Woven from the fibers of the flax plant, linen textiles have been in use for millennia. The use and sale of linen fabrics is attested in many Egyptian papyri, and Egyptian mummies were wrapped in linen; ancient Mesopotamians used linen to make fine garments; and the Greeks even produce a type of linen breastplate armor called a linothorax. Early human civilizations flourished in warm climates, and linen was used for everything from sailcloth to bags to garments. Although the weight and fineness of linen fabrics has been historically variable, we now usually associate linen with a loosely-woven “homespun” material. Contemporary linen is usually used as a lightweight textile with a plain weave, which is tellingly also called a “linen weave.”
Although the linen industry had its origins in Northern Africa and the Fertile Crescent, the fabric and the plant eventually made their way north. Today, most commercial linen is produced across Europe, and Ireland has been the metaphorical and physical capital of linen production for several centuries. Debate continues as to who introduced flax to Ireland – likely Phoenician traders – but the plant took to the climate and linen production became commonplace during the Middle Ages. Flax thrived in the Irish climate in particular, and the Emerald Isle has long been a source of quality linen, as well as wools. However, Irish wool manufacture was subject to a series of oppressive laws throughout the 17th century, aimed at preventing Ireland’s wool exports from competing with the wool coming from England, and it suffered further due to the advancement of the linen industry.
Throughout Victorian times, Belfast was the capital of European linen production, and contemporary Irish Linen is the best-known linen brand in the fashion industry. However, the flax used in Irish Linen is no longer (mostly) grown in Ireland, but is imported from elsewhere in the world for spinning and weaving – primarily from France, Belgium, and the Netherlands. The branding of “Irish Linen” refers solely to the production of flax into fiber.
Linen is a characterful fabric. Flax fibers are stiffer and scratchier than cottons, and woven linen is also more prone to wrinkling. Any consumer should certainly take the feel of linen fabrics into consideration before a purchase, because while the fibers do often grow softer with wear and washing, linen shirts will largely retain an airy crispness that some people find scratchy and uncomfortable. However, this same crispness helps with air circulation and warm-weather comfort, and it means a linen shirt is less likely to stick to you when the temperature rises.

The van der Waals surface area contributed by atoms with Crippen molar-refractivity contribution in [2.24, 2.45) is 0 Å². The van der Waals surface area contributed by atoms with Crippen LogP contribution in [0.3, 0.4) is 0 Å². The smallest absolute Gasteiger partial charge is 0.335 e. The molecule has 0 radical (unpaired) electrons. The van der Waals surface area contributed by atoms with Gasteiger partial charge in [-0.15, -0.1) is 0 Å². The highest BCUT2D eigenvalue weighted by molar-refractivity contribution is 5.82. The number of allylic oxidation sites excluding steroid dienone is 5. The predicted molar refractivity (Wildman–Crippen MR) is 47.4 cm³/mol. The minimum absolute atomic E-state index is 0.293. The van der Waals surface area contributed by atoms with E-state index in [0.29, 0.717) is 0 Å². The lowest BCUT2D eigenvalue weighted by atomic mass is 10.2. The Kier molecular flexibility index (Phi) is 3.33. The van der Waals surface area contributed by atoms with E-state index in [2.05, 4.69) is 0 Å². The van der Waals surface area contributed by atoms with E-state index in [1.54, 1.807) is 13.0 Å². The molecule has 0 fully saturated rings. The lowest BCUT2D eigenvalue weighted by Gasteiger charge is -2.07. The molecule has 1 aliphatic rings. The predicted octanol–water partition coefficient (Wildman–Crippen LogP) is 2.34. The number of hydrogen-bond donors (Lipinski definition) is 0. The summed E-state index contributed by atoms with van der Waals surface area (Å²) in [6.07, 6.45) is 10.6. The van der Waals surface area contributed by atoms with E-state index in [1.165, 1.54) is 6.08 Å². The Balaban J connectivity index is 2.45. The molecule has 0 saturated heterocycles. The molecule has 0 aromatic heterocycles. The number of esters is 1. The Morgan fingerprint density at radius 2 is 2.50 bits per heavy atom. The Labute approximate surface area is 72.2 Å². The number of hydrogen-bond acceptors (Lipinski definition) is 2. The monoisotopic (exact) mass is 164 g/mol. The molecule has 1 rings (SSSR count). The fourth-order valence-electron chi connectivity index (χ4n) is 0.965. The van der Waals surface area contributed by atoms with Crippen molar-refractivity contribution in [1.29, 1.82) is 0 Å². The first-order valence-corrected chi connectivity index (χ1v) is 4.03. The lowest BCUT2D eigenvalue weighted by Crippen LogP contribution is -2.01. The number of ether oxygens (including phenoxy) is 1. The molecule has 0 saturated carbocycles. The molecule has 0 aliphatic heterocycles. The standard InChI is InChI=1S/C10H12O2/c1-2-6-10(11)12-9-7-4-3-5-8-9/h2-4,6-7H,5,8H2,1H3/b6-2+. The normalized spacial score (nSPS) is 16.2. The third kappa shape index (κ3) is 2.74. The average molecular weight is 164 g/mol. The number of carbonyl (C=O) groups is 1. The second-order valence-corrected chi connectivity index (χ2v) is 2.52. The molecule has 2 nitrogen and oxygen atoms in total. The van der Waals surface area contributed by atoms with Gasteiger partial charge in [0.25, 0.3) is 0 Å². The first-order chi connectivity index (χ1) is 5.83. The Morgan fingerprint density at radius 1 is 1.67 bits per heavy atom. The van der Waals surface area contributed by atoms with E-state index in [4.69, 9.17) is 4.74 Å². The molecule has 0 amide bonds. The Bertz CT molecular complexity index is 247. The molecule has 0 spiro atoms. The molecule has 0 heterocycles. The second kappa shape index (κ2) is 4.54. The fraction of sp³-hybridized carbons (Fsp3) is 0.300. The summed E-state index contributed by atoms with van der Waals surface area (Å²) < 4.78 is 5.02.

That said, heavy linen and linen blends are very much an option for fall and spring. Although autumn nights are cool, the direct sun means that wearing thick wools or flannels is often a poor idea. Heavy woven linen offers weight and warmth, as well as breathability. These fabrics tend to be harder to find, but if you can get your hands on them they’ll provide a welcome change from your usual digs.
In particular, a knit linen sweater or jacket can offer perfect transition-weather comfort. These tend to be knit more loosely than your standard cotton or wool knit, which I find very pleasant when the weather is capricious. A loose knit can go under an outer layer without causing you to overheat, and it can be worn alone over a shirt just as easily.
Finally, linen offers a wonderful counterpoint to the Super wools and fine cottons that still dominate the contemporary RTW tailoring market, particularly in America. Although the most common linen product (outside “linens,” or bedsheets and the like) remains the linen shirt, linen suits and separates have become an increasingly prevalent warm-weather choice thanks to growing awareness and interest in men’s tailoring, as well as the success of online made-to-order suits and accessible suiting brands such as SuitSupply that offer rotating, seasonal options.
Linen fabrics, especially wovens, do have a tendency to wrinkle. They are often seen as more casual fabrics than wool, particularly when not blended with wool or silk. The yarns tend to be slubbier and less matte than cotton or wool yarns, but even so, fine linen shirts are anything but slobbish. And while linen suits are inevitably wrinkly the effect is one of casual elegance rather than disregard, and have been the choice of well-dressed men the world over.
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